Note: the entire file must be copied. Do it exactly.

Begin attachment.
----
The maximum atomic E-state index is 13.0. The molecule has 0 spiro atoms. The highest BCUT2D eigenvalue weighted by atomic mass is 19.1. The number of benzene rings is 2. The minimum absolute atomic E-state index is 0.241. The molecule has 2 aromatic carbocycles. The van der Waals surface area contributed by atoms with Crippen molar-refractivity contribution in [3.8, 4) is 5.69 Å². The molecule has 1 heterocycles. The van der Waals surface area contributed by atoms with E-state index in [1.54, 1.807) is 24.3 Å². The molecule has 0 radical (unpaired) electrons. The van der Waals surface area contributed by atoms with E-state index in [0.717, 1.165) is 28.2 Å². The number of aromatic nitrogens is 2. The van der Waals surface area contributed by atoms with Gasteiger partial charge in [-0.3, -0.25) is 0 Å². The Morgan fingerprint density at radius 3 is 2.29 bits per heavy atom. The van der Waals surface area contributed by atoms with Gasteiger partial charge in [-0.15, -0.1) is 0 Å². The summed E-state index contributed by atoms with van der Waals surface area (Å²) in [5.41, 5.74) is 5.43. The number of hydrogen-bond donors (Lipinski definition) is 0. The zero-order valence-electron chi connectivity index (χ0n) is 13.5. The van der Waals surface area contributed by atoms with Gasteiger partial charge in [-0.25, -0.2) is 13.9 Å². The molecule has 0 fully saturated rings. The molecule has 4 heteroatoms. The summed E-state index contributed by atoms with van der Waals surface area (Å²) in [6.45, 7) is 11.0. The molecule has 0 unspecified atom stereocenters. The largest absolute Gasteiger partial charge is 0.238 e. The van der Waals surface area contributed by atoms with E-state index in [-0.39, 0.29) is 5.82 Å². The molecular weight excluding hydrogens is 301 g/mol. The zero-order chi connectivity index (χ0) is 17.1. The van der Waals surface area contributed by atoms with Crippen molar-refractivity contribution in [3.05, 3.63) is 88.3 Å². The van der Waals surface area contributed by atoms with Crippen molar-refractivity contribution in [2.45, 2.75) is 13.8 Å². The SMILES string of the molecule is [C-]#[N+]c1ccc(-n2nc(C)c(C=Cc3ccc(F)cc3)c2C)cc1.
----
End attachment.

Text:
The maximum atomic E-state index is 13.0. The molecule has 0 spiro atoms. The highest BCUT2D eigenvalue weighted by atomic mass is 19.1. The number of benzene rings is 2. The minimum absolute atomic E-state index is 0.241. The molecule has 2 aromatic carbocycles. The van der Waals surface area contributed by atoms with Crippen molar-refractivity contribution in [3.8, 4) is 5.69 Å². The molecule has 1 heterocycles. The van der Waals surface area contributed by atoms with E-state index in [1.54, 1.807) is 24.3 Å². The molecule has 0 radical (unpaired) electrons. The van der Waals surface area contributed by atoms with E-state index in [0.717, 1.165) is 28.2 Å². The number of aromatic nitrogens is 2. The van der Waals surface area contributed by atoms with Gasteiger partial charge in [-0.3, -0.25) is 0 Å². The Morgan fingerprint density at radius 3 is 2.29 bits per heavy atom. The van der Waals surface area contributed by atoms with Gasteiger partial charge in [-0.15, -0.1) is 0 Å². The summed E-state index contributed by atoms with van der Waals surface area (Å²) in [5.41, 5.74) is 5.43. The number of hydrogen-bond donors (Lipinski definition) is 0. The zero-order valence-electron chi connectivity index (χ0n) is 13.5. The van der Waals surface area contributed by atoms with Gasteiger partial charge in [-0.25, -0.2) is 13.9 Å². The molecule has 0 fully saturated rings. The molecule has 4 heteroatoms. The summed E-state index contributed by atoms with van der Waals surface area (Å²) in [6.45, 7) is 11.0. The molecule has 0 unspecified atom stereocenters. The largest absolute Gasteiger partial charge is 0.238 e. The van der Waals surface area contributed by atoms with E-state index in [-0.39, 0.29) is 5.82 Å². The molecular weight excluding hydrogens is 301 g/mol. The zero-order chi connectivity index (χ0) is 17.1. The van der Waals surface area contributed by atoms with Crippen molar-refractivity contribution in [3.05, 3.63) is 88.3 Å². The van der Waals surface area contributed by atoms with Crippen molar-refractivity contribution in [2.45, 2.75) is 13.8 Å². The SMILES string of the molecule is [C-]#[N+]c1ccc(-n2nc(C)c(C=Cc3ccc(F)cc3)c2C)cc1.